Before 1713, all the Peshwes ( Prime Ministers) during the reign of the Maratha Empire were Deshasthas but from 1713 to 1803 Chatrapati appointed Chitpavan Peshwes. Particularly during the period 1750-1790, CKPs and Deshasthas faced a multitude of problems because of the pro-Chitpavan(and anti-CKP,anti-debra) attitude of Nanasaheb Peshwa. CKPs who by the mid-18th century had established themselves as professional administrators for the Angres at Alibaug, the Suvarnadurg clan in Malabar-Konkan coast, the Gaekwads in Gujarat, Bhonsales in Berar province, Ghorpades in Karnataka as well as for other Maratha chieftains from Dewas, Dhar, Indore,Kolhapur, Satara and Akkalkot found themselves at loggerheads with the Koknastha Brahmins for political and economical reasons because both communities were competing for the same posts. CKPs, who were favoured by both Hindu and Muslim rulers, were suppressed by vested interests in the Peshwa's durbar at Pune, particularly during rule of Nanasaheb Peshwa, Madhavrao Peshwa and Nana Phadanavis.

This was also the period of a Brahmanical revival in the Hindu religion when Brahmins ascended to the top of the Hindu caste hierarchy. CKPs, who as local administrators for the (Yavana) Muslim rulers prior to the Peshwa rule, had interaction socially with the Muslim and Buddhist rulers of the era and gradually adopted the social customs prevalent at that time, such as animal sacrifice, eating meat during religious functions, donation of money to bride as meher, worshiping fakirs or sufi saints and fasting, which was anathema to the Brahmins. Furthemore, the CKPs never had the sheer numbers to gain the favour of rulers.Chitpavan Kokanasta Brahmins who outnumbered CKPs, made seveal attempts to isolate the CKPs and suppress them further economically and politically, for example, by claiming that they did not have the right to perform the thread ceremony (munj). This was nothing more than an attempt by the Chitpavan Kokanasta Brahmins to appropriate for themselves the sole right to perform religious vedic rituals, a privilege of the ruling class in the brahminical way of thinking as declared by Brahmin rulers of that time.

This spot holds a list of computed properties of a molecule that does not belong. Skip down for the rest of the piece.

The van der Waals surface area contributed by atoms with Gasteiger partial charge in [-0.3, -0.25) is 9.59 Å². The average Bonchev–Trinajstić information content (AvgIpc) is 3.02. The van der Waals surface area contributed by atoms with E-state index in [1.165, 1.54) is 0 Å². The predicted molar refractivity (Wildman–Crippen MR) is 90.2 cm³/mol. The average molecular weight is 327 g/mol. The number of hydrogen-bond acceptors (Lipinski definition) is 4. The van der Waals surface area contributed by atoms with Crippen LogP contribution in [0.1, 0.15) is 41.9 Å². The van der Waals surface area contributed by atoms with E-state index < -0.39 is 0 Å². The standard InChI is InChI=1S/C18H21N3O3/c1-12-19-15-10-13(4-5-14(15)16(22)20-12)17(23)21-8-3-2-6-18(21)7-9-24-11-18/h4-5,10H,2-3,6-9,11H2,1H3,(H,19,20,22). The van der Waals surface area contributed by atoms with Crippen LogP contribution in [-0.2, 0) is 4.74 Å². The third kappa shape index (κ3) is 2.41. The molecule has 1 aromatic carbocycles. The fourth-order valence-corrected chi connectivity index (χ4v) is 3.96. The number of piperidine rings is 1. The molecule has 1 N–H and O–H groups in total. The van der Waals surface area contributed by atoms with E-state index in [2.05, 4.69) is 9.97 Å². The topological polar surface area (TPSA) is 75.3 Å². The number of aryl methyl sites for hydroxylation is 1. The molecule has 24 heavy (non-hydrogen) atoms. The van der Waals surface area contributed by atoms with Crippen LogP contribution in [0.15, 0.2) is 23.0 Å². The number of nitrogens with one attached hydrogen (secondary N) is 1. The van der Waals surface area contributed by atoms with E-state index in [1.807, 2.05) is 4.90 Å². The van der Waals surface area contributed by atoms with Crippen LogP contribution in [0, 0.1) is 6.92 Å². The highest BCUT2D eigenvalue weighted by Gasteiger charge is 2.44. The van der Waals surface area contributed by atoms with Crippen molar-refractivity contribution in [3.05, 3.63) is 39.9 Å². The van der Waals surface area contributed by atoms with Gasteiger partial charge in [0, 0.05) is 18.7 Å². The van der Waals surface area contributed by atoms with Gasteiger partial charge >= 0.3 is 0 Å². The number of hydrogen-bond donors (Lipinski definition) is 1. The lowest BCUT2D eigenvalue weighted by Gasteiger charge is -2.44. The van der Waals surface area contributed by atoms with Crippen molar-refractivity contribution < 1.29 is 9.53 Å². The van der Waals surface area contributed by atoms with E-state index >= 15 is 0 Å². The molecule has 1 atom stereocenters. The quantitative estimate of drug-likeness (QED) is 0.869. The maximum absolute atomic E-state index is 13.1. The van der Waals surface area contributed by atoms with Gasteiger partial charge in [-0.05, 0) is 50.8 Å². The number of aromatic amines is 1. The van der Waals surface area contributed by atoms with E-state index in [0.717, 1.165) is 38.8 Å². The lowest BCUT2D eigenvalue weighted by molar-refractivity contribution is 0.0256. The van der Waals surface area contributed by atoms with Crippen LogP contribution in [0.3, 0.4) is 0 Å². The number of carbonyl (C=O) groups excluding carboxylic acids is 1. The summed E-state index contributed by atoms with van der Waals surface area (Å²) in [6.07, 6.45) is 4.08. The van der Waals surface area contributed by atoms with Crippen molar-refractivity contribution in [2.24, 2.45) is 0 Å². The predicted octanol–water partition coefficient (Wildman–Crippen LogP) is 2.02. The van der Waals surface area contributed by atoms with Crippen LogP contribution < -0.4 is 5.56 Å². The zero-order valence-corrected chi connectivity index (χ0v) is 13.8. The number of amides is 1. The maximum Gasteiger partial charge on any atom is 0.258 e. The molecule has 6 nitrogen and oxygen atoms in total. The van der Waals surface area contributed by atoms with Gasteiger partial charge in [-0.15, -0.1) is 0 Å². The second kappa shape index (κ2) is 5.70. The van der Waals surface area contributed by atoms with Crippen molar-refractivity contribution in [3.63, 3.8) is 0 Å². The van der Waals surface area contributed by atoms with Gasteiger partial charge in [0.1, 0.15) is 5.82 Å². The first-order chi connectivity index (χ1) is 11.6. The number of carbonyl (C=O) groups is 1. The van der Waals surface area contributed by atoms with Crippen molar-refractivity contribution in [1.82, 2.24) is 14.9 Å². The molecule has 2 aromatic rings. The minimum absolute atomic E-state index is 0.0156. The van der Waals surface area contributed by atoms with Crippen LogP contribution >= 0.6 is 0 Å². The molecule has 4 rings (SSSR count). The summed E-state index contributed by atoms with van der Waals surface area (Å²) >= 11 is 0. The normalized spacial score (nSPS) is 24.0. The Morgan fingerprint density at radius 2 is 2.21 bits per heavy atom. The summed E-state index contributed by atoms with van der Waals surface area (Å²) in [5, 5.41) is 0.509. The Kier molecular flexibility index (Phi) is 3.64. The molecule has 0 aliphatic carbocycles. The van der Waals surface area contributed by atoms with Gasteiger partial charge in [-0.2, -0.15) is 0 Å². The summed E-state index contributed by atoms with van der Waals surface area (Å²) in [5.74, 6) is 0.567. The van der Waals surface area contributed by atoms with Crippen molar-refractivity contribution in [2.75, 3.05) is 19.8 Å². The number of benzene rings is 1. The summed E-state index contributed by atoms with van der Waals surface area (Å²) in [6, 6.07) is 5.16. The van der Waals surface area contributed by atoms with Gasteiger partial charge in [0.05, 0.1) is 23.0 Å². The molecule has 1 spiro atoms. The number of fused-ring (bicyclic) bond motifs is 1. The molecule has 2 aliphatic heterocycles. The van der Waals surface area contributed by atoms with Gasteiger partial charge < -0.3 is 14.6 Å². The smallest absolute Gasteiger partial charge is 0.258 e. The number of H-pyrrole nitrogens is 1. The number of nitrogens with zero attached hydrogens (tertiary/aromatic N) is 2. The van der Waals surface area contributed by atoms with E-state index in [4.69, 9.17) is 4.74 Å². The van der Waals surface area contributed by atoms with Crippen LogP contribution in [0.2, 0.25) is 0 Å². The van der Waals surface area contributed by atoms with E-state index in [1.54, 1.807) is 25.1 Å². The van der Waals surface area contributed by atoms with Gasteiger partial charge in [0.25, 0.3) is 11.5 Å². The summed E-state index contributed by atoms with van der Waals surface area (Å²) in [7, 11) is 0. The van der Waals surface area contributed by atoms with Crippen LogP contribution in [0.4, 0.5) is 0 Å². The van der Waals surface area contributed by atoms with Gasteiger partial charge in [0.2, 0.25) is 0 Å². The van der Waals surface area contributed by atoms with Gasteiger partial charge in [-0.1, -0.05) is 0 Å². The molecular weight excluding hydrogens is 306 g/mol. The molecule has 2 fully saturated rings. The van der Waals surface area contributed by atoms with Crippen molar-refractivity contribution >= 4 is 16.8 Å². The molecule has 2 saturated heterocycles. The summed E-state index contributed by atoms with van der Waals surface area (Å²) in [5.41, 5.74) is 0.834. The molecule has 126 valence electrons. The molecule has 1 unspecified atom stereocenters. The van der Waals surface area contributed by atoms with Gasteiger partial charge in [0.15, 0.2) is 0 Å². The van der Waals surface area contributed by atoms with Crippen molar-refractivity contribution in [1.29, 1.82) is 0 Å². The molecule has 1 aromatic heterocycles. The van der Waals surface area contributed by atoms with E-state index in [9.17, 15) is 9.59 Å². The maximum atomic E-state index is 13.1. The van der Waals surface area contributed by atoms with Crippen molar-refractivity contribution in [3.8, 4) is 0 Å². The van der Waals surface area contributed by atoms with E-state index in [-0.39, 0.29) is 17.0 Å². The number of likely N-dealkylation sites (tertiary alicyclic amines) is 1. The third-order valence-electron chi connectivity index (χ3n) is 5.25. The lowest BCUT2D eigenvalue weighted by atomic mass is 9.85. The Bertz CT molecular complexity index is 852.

Morever CKPs found themselves always at loggerheads with peshwas starting from Balaji Vishvanath 1st Chitpavan peshwa who usurped powers from Tarabai faction with which CKPs sided. Prabhu community who were earliest members of Shivaji dream of swaraj found themselves marginalized after Balaji Vishvanath became 1st Peshwa. Except Sardar Gupte who was commander in chief of Raghunathrao sworn enemy of Nana Phadanvis during his Attock operation no notable CKP ever served Peshwai & most joined rivals of Peshwas. This may have antagonised Peshwa administration further.
[edit] Occupations of CKPs

The traditional occupations of CKPs were as Knights, village revenue officials, Military Generals, Elite warriors, diplomats, clerks and administrators; very small number of people also practiced Ayurvedic medicine. During British Raj, CKPs in general, found employment as white collar professions such as office clerks, administrators, soldiers and teachers. In modern times,CKP’s occupations range from being factory workers, clerks to being doctors, lawyers, teachers, administrators, soldiers, IT professionals and engineers. CKP women are also going into higher education and as a result can be found in high ranking professions.


Posts : 62
Join date : 2011-03-22
Location : Pune